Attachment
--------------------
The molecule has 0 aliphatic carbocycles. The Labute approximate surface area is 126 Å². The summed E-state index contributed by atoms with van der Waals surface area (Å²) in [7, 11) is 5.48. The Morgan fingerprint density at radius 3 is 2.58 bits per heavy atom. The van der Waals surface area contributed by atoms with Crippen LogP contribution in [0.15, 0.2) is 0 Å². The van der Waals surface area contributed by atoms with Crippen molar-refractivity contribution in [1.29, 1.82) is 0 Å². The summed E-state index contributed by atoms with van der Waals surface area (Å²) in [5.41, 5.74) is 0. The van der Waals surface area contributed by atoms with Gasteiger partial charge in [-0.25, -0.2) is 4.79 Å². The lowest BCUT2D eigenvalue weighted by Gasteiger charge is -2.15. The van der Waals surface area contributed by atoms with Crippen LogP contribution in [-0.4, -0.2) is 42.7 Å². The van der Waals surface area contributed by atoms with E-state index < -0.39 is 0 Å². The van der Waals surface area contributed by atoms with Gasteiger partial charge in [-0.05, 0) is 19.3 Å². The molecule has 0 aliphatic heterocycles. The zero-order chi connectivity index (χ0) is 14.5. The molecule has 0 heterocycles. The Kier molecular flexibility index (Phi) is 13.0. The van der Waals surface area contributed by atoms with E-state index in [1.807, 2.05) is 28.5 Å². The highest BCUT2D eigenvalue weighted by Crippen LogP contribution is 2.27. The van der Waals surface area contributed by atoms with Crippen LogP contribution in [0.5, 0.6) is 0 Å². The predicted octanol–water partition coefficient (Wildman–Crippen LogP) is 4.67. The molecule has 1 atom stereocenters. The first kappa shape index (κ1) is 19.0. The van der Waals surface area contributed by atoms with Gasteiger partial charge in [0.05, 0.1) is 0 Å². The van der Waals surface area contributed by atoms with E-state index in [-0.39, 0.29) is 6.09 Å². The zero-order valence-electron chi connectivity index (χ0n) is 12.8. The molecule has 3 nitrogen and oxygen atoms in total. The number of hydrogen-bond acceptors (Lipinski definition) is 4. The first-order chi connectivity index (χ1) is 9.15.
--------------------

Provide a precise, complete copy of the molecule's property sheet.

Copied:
The molecule has 0 aliphatic carbocycles. The Labute approximate surface area is 126 Å². The summed E-state index contributed by atoms with van der Waals surface area (Å²) in [7, 11) is 5.48. The Morgan fingerprint density at radius 3 is 2.58 bits per heavy atom. The van der Waals surface area contributed by atoms with Crippen LogP contribution in [0.15, 0.2) is 0 Å². The van der Waals surface area contributed by atoms with Crippen molar-refractivity contribution in [1.29, 1.82) is 0 Å². The summed E-state index contributed by atoms with van der Waals surface area (Å²) in [5.41, 5.74) is 0. The van der Waals surface area contributed by atoms with Gasteiger partial charge in [-0.25, -0.2) is 4.79 Å². The lowest BCUT2D eigenvalue weighted by Gasteiger charge is -2.15. The van der Waals surface area contributed by atoms with Crippen LogP contribution in [-0.4, -0.2) is 42.7 Å². The van der Waals surface area contributed by atoms with E-state index < -0.39 is 0 Å². The van der Waals surface area contributed by atoms with Gasteiger partial charge in [-0.05, 0) is 19.3 Å². The molecule has 0 aliphatic heterocycles. The zero-order chi connectivity index (χ0) is 14.5. The molecule has 0 heterocycles. The Kier molecular flexibility index (Phi) is 13.0. The van der Waals surface area contributed by atoms with E-state index in [1.807, 2.05) is 28.5 Å². The highest BCUT2D eigenvalue weighted by Crippen LogP contribution is 2.27. The van der Waals surface area contributed by atoms with Crippen LogP contribution in [0.5, 0.6) is 0 Å². The predicted octanol–water partition coefficient (Wildman–Crippen LogP) is 4.67. The molecule has 1 atom stereocenters. The first kappa shape index (κ1) is 19.0. The van der Waals surface area contributed by atoms with Gasteiger partial charge in [0.05, 0.1) is 0 Å². The van der Waals surface area contributed by atoms with E-state index in [-0.39, 0.29) is 6.09 Å². The zero-order valence-electron chi connectivity index (χ0n) is 12.8. The molecule has 3 nitrogen and oxygen atoms in total. The number of hydrogen-bond acceptors (Lipinski definition) is 4. The first-order chi connectivity index (χ1) is 9.15.